Rutgers researchers at the Jacques Cousteau National Estuarine Research Reserve who work at the Rutgers University Marine Field Station in Tuckerton, NJ have decided to start planning for moving to higher ground as they are faced with the threat of rising sea levels, reports NJ Spotlight. According to RCI affiliate Lisa Auermuller, assistant manager of the reserve, this is an opportunity for scientists who study sea level rise to lead by example when directly confronted by it.
Image: Jacques Cousteau National Estuarine Research Reserve in Tuckerton, NJ
RCI co-director Anthony Broccoli discusses climate change in South Jersey among other things in an interview with Joe Martucci of the Press of Atlantic City.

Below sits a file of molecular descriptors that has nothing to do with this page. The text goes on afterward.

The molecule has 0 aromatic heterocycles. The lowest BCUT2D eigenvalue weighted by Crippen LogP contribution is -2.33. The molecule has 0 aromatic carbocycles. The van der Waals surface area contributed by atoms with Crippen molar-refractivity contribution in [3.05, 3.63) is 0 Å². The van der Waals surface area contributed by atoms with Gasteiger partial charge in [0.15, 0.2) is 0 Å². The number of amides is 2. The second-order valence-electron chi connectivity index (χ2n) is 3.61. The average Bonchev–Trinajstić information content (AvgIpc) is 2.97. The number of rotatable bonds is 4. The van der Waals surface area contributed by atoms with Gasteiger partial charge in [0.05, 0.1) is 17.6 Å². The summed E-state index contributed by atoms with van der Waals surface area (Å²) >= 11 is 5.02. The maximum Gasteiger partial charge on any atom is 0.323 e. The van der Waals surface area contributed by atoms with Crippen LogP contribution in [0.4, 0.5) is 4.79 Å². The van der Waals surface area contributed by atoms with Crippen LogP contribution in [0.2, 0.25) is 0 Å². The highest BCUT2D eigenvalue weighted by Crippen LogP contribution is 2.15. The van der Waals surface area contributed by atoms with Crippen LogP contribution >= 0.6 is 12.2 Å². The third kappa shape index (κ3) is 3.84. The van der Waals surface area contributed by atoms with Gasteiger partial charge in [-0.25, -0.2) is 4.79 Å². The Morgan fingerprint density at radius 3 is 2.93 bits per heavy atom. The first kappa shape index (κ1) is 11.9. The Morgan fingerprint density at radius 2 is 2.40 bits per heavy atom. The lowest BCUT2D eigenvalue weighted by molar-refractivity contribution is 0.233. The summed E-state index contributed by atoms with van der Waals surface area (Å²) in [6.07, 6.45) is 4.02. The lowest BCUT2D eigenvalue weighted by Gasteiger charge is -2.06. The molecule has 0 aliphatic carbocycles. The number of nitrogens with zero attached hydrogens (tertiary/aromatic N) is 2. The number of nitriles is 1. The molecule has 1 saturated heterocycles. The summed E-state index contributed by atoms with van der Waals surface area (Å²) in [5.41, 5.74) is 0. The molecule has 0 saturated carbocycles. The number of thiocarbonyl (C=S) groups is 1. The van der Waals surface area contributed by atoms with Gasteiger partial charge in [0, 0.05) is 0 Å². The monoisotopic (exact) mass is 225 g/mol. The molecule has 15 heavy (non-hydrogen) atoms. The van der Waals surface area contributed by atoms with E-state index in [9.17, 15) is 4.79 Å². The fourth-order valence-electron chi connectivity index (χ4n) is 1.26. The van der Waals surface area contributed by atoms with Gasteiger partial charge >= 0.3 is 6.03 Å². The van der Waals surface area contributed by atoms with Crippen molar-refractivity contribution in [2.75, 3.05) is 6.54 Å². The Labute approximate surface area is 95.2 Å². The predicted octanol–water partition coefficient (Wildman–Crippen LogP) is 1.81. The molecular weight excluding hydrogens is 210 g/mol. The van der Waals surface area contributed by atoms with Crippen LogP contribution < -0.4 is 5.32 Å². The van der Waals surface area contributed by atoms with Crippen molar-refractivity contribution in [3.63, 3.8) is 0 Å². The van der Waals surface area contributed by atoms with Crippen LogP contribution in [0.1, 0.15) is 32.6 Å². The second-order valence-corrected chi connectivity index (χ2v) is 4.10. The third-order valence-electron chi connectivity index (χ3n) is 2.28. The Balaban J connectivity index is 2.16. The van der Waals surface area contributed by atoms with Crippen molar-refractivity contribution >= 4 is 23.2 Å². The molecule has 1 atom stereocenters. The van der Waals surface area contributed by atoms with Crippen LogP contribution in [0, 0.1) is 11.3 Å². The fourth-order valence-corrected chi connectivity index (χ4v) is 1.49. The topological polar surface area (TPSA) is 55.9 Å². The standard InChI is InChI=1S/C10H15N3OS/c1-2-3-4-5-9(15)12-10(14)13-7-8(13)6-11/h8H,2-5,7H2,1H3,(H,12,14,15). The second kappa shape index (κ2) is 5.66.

A New Jersey resident is fighting back against sea level rise, reports Yale Climate Connections. By organizing with a group of her neighbors in her home town of Ocean City, NJ, her group has pressured the city to act through investing $25 million for stormwater reconstruction projects and another $25 million over the next five years for additional stormwater projects.
According to new research published by Rutgers scientists, climate change could threaten sea snails in the mid Atlantic that commercial fishermen are interested in, reports Phys.org and Eureka Alert. According to study co-author and RCI affiliate Daphne Munroe, these whelk snails are resilient to temperature change, but in warmer temperatures they will produce less offspring.